13. 4 out of 5

    Zoltán

    A concise lecture about Russian literature, assembled into a series of chapters, spanning from the earliers period to around the 60s Sovietunion. Irwin Weil is very passionate about the subject and even has a bit of experience with the Soviet era. Prior reading of the books in the lecture is not required but adds value. (I've read most but not all of them and could compare how they felt different.) If you want to get a general overview of Russian literature, prepare for a more indepth course or ju A concise lecture about Russian literature, assembled into a series of chapters, spanning from the earliers period to around the 60s Sovietunion. Irwin Weil is very passionate about the subject and even has a bit of experience with the Soviet era. Prior reading of the books in the lecture is not required but adds value. (I've read most but not all of them and could compare how they felt different.) If you want to get a general overview of Russian literature, prepare for a more indepth course or just curious, it's worth doing this lecture. Things I liked: - Irwin Weil is passionate about the subject. - He summarises and quotes the books as he goes through them. - He did the effort of looking into how life was in the Sovietunion. Which is usually a dividing line. You either lived it, or have very sketchy and superficial ideas about it. He has the expected basic knowledge required to make sense of many things. Things I didn't like: - Irwin Weil is sometimes too passionate about the subject. :) In recurring but clear flashes he gets into an almost "fanboy" state singing odes about solutions/techniques that other authors do as well or are part of the base culture in Russia.

  14. 4 out of 5

    Jquick99

    Highly, highly recommend. I really wasnt interested in listening to this, Thinking it would be over my head and too textbooky. Boy was I wrong. Dr. Weil Is Fantastic. For years, I’ve wanted to learn/read about Pushkin, Dostoevsky .... But didn’t think I would understand their works. I like that he gave a high level bio of various writers and along with that, described their major stories and explain the significance/themes. I have a mechanical/analytical mind, so these thoughts don’t come to me. Highly, highly recommend. I really wasnt interested in listening to this, Thinking it would be over my head and too textbooky. Boy was I wrong. Dr. Weil Is Fantastic. For years, I’ve wanted to learn/read about Pushkin, Dostoevsky .... But didn’t think I would understand their works. I like that he gave a high level bio of various writers and along with that, described their major stories and explain the significance/themes. I have a mechanical/analytical mind, so these thoughts don’t come to me. He explains such things as the description of the character’s name (in Russian), which of course is something I would never know, and even explains why it’s meaningful (i.e. what purple signifies). I could listen to him sing for hours. He was 80 when he recorded these...unbelievable.

  15. 5 out of 5

    Hank Pharis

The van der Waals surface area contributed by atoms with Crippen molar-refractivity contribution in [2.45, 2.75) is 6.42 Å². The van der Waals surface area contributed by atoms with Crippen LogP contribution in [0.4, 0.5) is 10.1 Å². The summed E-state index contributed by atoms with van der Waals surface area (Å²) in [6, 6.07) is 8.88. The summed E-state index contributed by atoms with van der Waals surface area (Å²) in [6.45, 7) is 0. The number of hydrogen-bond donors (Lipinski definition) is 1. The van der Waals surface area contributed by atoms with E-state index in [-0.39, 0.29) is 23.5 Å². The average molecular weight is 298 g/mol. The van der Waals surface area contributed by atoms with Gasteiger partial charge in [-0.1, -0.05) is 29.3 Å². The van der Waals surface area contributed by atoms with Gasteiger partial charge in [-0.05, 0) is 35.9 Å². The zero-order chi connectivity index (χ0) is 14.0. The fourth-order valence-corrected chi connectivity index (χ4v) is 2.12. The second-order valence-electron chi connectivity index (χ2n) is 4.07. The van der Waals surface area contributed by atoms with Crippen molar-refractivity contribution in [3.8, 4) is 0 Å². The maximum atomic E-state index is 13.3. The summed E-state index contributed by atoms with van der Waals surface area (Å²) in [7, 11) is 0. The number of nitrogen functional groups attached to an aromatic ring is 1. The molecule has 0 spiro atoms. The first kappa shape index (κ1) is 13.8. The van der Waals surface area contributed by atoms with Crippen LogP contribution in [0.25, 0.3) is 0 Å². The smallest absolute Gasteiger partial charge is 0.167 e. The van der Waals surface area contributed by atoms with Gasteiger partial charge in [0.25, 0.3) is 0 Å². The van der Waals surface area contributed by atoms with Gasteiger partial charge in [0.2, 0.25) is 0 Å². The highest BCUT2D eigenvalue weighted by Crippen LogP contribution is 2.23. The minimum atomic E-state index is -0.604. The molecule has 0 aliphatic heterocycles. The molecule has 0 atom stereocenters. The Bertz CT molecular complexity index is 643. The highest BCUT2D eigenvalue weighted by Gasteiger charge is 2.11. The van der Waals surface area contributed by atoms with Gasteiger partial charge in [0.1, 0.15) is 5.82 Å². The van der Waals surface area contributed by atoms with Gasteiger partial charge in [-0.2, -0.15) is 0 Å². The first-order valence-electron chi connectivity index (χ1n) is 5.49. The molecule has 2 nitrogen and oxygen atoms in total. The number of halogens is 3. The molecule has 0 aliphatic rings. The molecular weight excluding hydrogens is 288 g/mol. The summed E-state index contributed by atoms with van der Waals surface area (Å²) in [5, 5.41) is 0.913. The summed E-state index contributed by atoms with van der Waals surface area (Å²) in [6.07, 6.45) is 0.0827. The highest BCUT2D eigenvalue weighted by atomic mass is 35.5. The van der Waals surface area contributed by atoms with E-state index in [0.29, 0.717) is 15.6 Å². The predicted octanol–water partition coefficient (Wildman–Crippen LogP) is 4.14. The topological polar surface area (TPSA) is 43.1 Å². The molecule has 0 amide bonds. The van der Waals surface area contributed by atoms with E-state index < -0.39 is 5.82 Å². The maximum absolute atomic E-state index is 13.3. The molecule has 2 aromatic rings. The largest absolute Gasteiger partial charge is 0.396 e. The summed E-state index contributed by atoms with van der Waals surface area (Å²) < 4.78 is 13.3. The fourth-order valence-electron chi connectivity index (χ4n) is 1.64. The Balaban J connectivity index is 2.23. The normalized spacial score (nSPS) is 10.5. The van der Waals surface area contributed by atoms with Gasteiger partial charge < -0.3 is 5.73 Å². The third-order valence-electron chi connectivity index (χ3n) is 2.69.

(NOTE: I'm stingy with stars. For me 2 stars means a good book or a B. 3 stars means a very good book or a B+. 4 stars means an outstanding book or an A {only about 5% of the books I read merit 4 stars}. 5 stars means an all time favorite or an A+ {Only one of 400 or 500 books rates this!).The great news is that I can listen to a book a day at work. The bad news is that I can’t keep up with decent reviews. So I’m going to give up for now and just rate them. I hope to come back to some of the mos (NOTE: I'm stingy with stars. For me 2 stars means a good book or a B. 3 stars means a very good book or a B+. 4 stars means an outstanding book or an A {only about 5% of the books I read merit 4 stars}. 5 stars means an all time favorite or an A+ {Only one of 400 or 500 books rates this!).The great news is that I can listen to a book a day at work. The bad news is that I can’t keep up with decent reviews. So I’m going to give up for now and just rate them. I hope to come back to some of the most significant things I listen to and read them and then post a review.There are a lot of interesting things here. flag Like  · see review Dec 19, 2020 Matt rated it liked it Shelves: russian Weil does an excellent job of intertwining Russian history and literature into a flowing narrative. Many of these lectures deserve four stars, but the Soviet writers (the last third of the course) were of less interest to me. flag Like  · see review Jun 24, 2017 Gordon rated it really liked it 3.5 stars. 36 enthusiastic and interesting lectures from Pushkin to Solzhenitsyn. A must for anyone trying to understand the basics of classic Russian literature. This inspired me to read more works. That said, I found I had to take each analysis with a grain of salt. flag Like  · see review Oct 04, 2019 April Sanders rated it really liked it All of the Great Courses are excellent. For anyone interested in Russian literature this course is fantastic. flag Like  · see review Aug 25, 2018 Shawn rated it it was amazing An oak is a tree. A rose is a flower. A deer is an animal. A sparrow is a bird. Russia is our fatherland. Death is inevitable. — P. Smirnovski, A Textbook of Russian Grammar flag Like  · see review Jun 18, 2019 Maia M rated it it was amazing Fascinating exploration of Russian literature. Professor Weil is a great storyteller and makes the course very interesting. I am inspired to read some of the novels for further exploration. flag Like  · see review Jun 12, 2020 Jamie Scott rated it really liked it I want to learn Russian, French and German now. It’s hard to appreciate poetry or other literature properly if you don’t know how it was originally written and it was meant to sound. I’m going to read some of the books anyway but one day I might read it in it’s original language. flag Like  · see review Jan 28, 2017 Scott Diamond rated it liked it Shelves: nf-general Unfortunately too much of the course was taken up by plot reviews of novels. flag Like  · see review View 1 comment Dec 28, 2019 Marcel De La Croix rated it it was amazing In these 36 lectures of Classics of Russian Literature delivered by Prof Irwin Weil of Northwestern University, he presented the great Russian authors with remarkable clarity. Prof Weil connected the dots regarding Russian history and famous works in Russian Literature. Personally, I have read the great Russian authors and appreciated the way he presented both in English and in Russian. He covered the following Russian authors: Pushkin (1799-1837), Gogol (1809-1852), Dostoyevsky (1821-1881), Tol In these 36 lectures of Classics of Russian Literature delivered by Prof Irwin Weil of Northwestern University, he presented the great Russian authors with remarkable clarity. Prof Weil connected the dots regarding Russian history and famous works in Russian Literature. Personally, I have read the great Russian authors and appreciated the way he presented both in English and in Russian. He covered the following Russian authors: Pushkin (1799-1837), Gogol (1809-1852), Dostoyevsky (1821-1881), Tolstoy (1828-1910), Turgenev (1860-1904), Peshkov (1868-1936), Maiakovsky (1893-1930), Sholokhov (1905-1984), Zoshchenko (1895-1958), Pasternak (1890-1960), and Solzenitzyn (1918-2008). flag Like  · see review Feb 06, 2014 Nate Q rated it it was amazing  ·  review of another edition Shelves: classikz Leaving Bulgakov out of a Russian Lit Lineup is pretty much akin to leaving Iron Man out of an Avengers movie. That aside, I loved this course. The only downside was the lack of coverage of Bulgakov, as a result of his being banned for so long in the Soviet Union (and virtually unknown in the west at the time the professor was working on his PhD). The author didn't so much as mention him. This covers everyone from Pushkin to Solzhenitsyn, providing incredible historical context, perfectly pronou Leaving Bulgakov out of a Russian Lit Lineup is pretty much akin to leaving Iron Man out of an Avengers movie. That aside, I loved this course. The only downside was the lack of coverage of Bulgakov, as a result of his being banned for so long in the Soviet Union (and virtually unknown in the west at the time the professor was working on his PhD). The author didn't so much as mention him. This covers everyone from Pushkin to Solzhenitsyn, providing incredible historical context, perfectly pronounced phrases and poems, and an in-depth walk through *almost* all the best Russian works. flag Like  · see review Tom rated it really liked it May 22, 2011 Anne Earney rated it liked it Jun 29, 2015 Tania rated it it was amazing Nov 28, 2020 Jason Canada rated it it was amazing Sep 28, 2019 Alex rated it really liked it Apr 04, 2015 PS rated it really liked it Aug 17, 2017 « previous 1 2 3 4 5 6 next »